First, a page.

Friday, November 18, 2011
The Painter one of my Hands of the Artists collection was sitting around in my studio, ready to go to the foundry to be cast. But she did not look right, so she sat on the back shelf. Yesterday I pulled her off the shelf and looked at her again.
Bingo! It hit me, the leg she was standing on was out of proportion to the rest of her. So, I took out my knife, hammer, pliers, and more pipe and went to surgery.
After two days, her leg was replaced with one that is right. I also set her on a taller platform which will be a tree stump surrounded by grass and flowers thereby lifting her up and making her more elegant.
As I am re-working the leg, I am also making slight adjustments to the other leg and I moved her left arm holding the palette closer to her torso. She is definitely looking a lot better.
When I get more completed I will post close up photos so you can see the details.
You can see more of my Hands of the Artists collection at: www.artistsgallerie.com
Tuesday, November 15, 2011
How we travel.
Nancy and I have had the pleasure of being able to live and travel outside the country during our almost 40 years together.
We have lived in the U.S. and Canada, traveled in mainland China, Hong Kong, England, France and now Italy, and been in airports in Korea and Germany.
Our travel philosophy is go and enjoy the area, eat the local food (even street food which was interesting in Hong Kong), drink the local wines, hang out in the local joints, and enjoy the local people and our fellow travelers. We smile alot and say please and thank you in the native language and seem to have done OK. People are the same world wide - a smile gets you a smile.
We sit down before we go to a new country and research the areas of our interests - art, history and of course shopping. Our daily travel schedule expectations have changed as we have gotten older and our energy levels changed. Nancy and I decide which art and historical monuments we MUST see, and what would be good to see. Then we try to plan our schedules so we hit one major museum or monument per day, giving us plenty of time to do other things of interest. Instead of taking 90 minutes to see a museum we may spend over 3 hours looking at select pieces or artists. Quality of time in a place, not how many places can we see. We can never see all we want in one visit, but we can enjoy what we see. And of course there is shopping, especially the little town markets with their stalls of local foods and hand made goods. Yes, you have to be careful not to be ripped off, but if the locals go there they can't all be bad.
For the last 11 years we have wanted to eat and drink our way through Tuscany with a sketchbook and camera. Finally that happened this year, unfortunately because my father died but because he loved to travel we took our trip this year in his memory. I am sure he was smiling down on us in approval and laughing at times during some of our wacky adventures.
We rented a car in Italy, a little Fiat, and drove through the country side, those experiences you will read about and they will make you laugh and shake your head.
All in all, we would go back, until then, I hope you enjoy our little trip.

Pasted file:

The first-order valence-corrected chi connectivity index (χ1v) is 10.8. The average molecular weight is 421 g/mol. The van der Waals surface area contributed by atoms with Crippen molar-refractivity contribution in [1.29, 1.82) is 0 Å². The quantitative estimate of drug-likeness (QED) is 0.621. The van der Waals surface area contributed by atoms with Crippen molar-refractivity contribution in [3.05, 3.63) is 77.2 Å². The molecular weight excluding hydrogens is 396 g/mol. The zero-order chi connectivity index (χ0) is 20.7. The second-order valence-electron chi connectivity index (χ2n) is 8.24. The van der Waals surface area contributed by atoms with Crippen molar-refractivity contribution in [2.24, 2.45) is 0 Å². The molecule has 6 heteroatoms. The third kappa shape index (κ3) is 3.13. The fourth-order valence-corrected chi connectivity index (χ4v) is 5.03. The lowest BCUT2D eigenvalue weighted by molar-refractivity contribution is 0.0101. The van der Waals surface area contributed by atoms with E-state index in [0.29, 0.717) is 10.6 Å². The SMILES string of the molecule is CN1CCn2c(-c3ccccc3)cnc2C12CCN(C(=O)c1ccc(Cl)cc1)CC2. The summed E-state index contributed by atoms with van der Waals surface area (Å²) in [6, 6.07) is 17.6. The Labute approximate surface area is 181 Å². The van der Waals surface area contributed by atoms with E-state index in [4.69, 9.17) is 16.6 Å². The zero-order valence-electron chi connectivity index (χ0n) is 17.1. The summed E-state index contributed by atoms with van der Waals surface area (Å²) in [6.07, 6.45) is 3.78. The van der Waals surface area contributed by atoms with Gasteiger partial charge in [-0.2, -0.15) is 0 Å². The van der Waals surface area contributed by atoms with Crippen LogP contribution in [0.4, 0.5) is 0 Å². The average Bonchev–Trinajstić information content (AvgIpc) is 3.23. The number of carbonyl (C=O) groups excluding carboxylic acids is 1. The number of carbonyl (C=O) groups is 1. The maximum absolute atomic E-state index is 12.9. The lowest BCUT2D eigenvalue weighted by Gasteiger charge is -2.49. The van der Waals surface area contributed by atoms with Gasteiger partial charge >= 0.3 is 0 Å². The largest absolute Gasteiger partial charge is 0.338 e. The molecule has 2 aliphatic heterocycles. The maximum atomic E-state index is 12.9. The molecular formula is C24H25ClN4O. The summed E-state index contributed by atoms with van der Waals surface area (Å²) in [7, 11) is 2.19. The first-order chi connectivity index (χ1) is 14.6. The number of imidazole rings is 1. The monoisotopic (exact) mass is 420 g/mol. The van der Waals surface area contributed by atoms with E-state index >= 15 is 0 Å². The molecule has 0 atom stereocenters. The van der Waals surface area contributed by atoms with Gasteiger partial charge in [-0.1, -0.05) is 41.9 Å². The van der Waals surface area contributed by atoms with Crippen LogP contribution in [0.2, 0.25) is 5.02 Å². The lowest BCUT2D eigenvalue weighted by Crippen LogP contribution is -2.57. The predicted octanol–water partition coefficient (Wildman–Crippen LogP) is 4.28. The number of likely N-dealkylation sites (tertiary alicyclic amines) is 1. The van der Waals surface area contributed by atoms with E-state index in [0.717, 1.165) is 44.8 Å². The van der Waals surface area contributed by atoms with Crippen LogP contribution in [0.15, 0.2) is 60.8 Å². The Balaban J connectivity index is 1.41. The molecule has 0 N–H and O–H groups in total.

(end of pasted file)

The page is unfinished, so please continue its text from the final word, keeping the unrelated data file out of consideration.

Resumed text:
Day 1 - Rome
Arrived in Rome, Italy today at 7:30 am. Left Portland, Oregon at 7:30 am the 14th . Very long flight, crammed into seats like sardines. At the Rome airport after going through customs – they glanced at our passports and waved us through, no stamps on our passports, how disappointing. Have to take the train from the airport to the central train station in Rome as our hotel is a couple of blocks from there. The train tickets were advertised at E9.50 each, but actual cost turned out to be E14 ea. Not to be the first time advertised prices mean only a suggestion and are not real. No truth in advertising. We remembered from a show we saw last year, Globe Trekker that we are to have the tickets we just bought stamped in the little yellow machines; otherwise you will be fined from E5 to E100 by the train conductor. Thanks PBS.
Dirty, smelly train station, corridors not well marked as to where things are, or how to get where you need to go. Nancy and I grabbed a train leaving the station and hoped it was going to Rome … we were lucky. A 30 min. ride through the slum area of Rome – gang graffiti on most walls and passing trains. I take Nancy to only the best places. Seems we did this same thing in Paris and Hong Kong . Hey consistent if nothing. At the train station we got our Roma Pass – great cards – E25 includes 2 museum or landmark fees, all metro transportation, and % off other museum fees. A 3 day pass that gets you past the long lines of people waiting for tickets. Rome does not have a museum pass as does London or Paris which gives you unlimited entry into most museums for 3 days for one price, but this one is OK. Wonder if the major US cities have one?
We took the Metro to our hotel, exit station was 2 blocks from the hotel but we went out of the station on the wrong side, did I say that Italy signage sucks? We ended up touring a bit of the Rome back streets before ended at the hotel. “Residenza Vaticana”, nice funky hotel, entrance on the second floor of an old building (had to ask directions when we got into the building). Really nice people at the hotel, we were early to check in and our room wasn't ready, so the maid had us sit down, gave us some water and breakfast if we wanted and she did our room next. Room was small, but clean, comfortable, quiet and centrally located in Rome. We arrived at the hotel 3 hrs. after landing, showered, changed and headed out to the Vatican – we had tickets for 2pm (bought online on the Vatican web site so we did not wait in lines … very easy).